Rokita in Schools: Black Lives Matter is a Political Organization You Cannot Promote | Indiana

(The Center Square) – Indiana Attorney General Todd Rokita has issued a legal opinion that warns that public schools should not promote Black Lives Matter and should adopt neutral policies to ensure they don’t not break the law.

“Black Lives Matter is unequivocally a political organization,” Rokita said in a statement. “Promoting or posting certain material of a political nature while prohibiting the promotion or posting of others could create liability for schools and could violate the First Amendment.”

The advisory was issued at the request of State Senator John Crane, R-Brownsburg, and State Representative Michelle Davis, R-Whiteland.

“In an age when too much of a student’s educational experience has been politicized, this view provides the necessary clarity on the foundations of [Black Lives Matter] movement, as well as reinforcing the importance of fair presentations of all subjects in our classrooms, ”said Crane. “Our children in Indiana deserve a high quality education that inspires their critical thinking in the pursuit of a society that truly gives dignity to all. “

The main part of the notice, released Thursday, focused on two things: what teachers can and cannot say in the classroom, and what material can be posted in the classroom and elsewhere in the school.

Teachers’ speech during working hours is part of their “official duties” and, therefore, is not considered protected speech, according to public opinion.

“The courts have ruled that educators are paid to teach the curriculum adopted by the school district, and not to substitute their own opinion or their own lessons, as children have no choice but to listen to the speech of the school district. ‘teacher,’ one reads, citing a 7th Circuit appeals court. decision, Mayer v. Monroe County Community School Corporation (2007).

“It is not a violation of the First Amendment to require a teacher to teach the adopted curriculum and to prohibit the teacher from covering external topics or defending personal points of view,” reads. on, adding that it is “incorrect for teachers to indoctrinate children with their own social and political interests. values.”

On material displayed in a classroom or elsewhere in schools, Rokita urged schools to have “neutral policies” so as not to be seen as promoting Black Lives Matter or any other particular political group.

“School societies should ensure that they adopt neutral policies regarding the posting of signs and other materials that are applied in a uniform and consistent manner so as not to favor any political group or organization,” the notice said. “They must ensure that if they allow signs, displays and any other expressive material or speech promoting a political organization, such as BLM, they must allow the same for all political organizations and the like. Likewise, if the school organization prohibits a political or similar organization from displaying signs or other expressive material or speech, it must prohibit all political and similar organizations from displaying, promoting and exhibiting in its schools and premises, including BLM and other similar organizations. organizations. “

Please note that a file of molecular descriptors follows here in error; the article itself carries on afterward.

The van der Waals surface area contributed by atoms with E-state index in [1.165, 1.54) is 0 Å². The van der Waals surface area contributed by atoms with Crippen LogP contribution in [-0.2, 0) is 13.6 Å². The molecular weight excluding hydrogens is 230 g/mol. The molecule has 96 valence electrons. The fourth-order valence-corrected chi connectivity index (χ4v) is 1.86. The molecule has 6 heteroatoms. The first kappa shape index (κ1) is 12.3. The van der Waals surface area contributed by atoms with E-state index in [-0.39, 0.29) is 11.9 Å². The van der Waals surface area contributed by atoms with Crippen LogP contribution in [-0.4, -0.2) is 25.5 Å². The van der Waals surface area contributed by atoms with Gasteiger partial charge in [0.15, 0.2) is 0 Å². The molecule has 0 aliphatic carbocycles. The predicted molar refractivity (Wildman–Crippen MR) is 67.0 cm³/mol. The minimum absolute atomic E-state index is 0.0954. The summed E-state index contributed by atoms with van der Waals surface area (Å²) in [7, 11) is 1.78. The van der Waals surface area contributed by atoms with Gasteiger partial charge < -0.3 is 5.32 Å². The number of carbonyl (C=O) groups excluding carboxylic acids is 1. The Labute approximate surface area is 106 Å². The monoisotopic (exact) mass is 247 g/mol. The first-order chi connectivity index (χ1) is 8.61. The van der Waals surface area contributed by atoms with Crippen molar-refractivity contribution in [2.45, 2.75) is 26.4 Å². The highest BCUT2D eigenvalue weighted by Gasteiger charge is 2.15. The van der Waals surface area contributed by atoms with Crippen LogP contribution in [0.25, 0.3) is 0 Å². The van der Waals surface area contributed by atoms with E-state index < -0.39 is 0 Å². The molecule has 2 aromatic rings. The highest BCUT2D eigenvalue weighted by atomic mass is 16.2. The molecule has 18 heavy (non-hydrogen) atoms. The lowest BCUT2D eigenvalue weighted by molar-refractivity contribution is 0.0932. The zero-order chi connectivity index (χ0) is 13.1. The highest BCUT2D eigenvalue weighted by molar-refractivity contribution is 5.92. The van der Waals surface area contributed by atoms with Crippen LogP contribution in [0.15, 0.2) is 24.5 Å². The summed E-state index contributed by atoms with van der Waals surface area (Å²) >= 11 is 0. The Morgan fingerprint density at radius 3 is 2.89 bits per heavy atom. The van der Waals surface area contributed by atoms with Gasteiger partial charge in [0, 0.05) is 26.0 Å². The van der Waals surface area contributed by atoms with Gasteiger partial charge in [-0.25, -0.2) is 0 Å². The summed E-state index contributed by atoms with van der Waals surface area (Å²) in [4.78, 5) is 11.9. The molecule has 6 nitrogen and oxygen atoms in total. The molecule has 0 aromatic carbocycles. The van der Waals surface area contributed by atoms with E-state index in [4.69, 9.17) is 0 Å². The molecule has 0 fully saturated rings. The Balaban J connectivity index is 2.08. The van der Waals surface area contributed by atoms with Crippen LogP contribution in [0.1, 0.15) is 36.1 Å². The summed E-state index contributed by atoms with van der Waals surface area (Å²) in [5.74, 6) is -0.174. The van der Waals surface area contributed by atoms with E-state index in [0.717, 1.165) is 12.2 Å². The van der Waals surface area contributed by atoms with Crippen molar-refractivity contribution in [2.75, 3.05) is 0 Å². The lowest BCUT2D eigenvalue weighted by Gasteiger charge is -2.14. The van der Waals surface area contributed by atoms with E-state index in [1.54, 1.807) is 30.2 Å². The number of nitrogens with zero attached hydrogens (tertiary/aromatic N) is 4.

The opinion goes on to say that the uniform treatment of material from different political groups “will reduce concerns about First Amendment violations or potential allegations of arbitrary and capricious decision-making.” It will also ensure that the focus remains on the mission of our schools – to educate our children. “

“Everyone should be treated equally and with respect,” Davis said. “However, the political activism and controversial ideology of this group divides communities rather than unites them. While schools should provide a comprehensive education that includes different views and perspectives, it is not their role to persuade students to believe in one ideology over another.

Rokita’s notice also reminds schools that the American flag must be displayed in every classroom.

“It is important to note that the Ind. Code § 20-30-5-0.5 provides that the flag of the United States must be displayed in every classroom of every school of a school corporation”, states the opinion . “This specific symbol has been clearly authorized as not only appropriate but mandatory. … In addition to displaying the flag, students should be given the opportunity to voluntarily recite the Oath of Allegiance daily.

Opinion focused on the most important group in the Black Lives Matter movement: the Black Lives Matter Global Network Foundation, which was founded by Alicia Garza, Patrisse Cullors and Opal Tometi in 2013.

While the US Office of Special Counsel discovered in July 2020 that the Black Lives Matter group was not a partisan political organization, that conclusion was based on the group’s activities at the time of writing, according to the opinion. In October 2020, he noted, the organization formed a political action committee, explicitly supporting Democratic candidates and actively urging support for the Democratic Party and Joe Biden.

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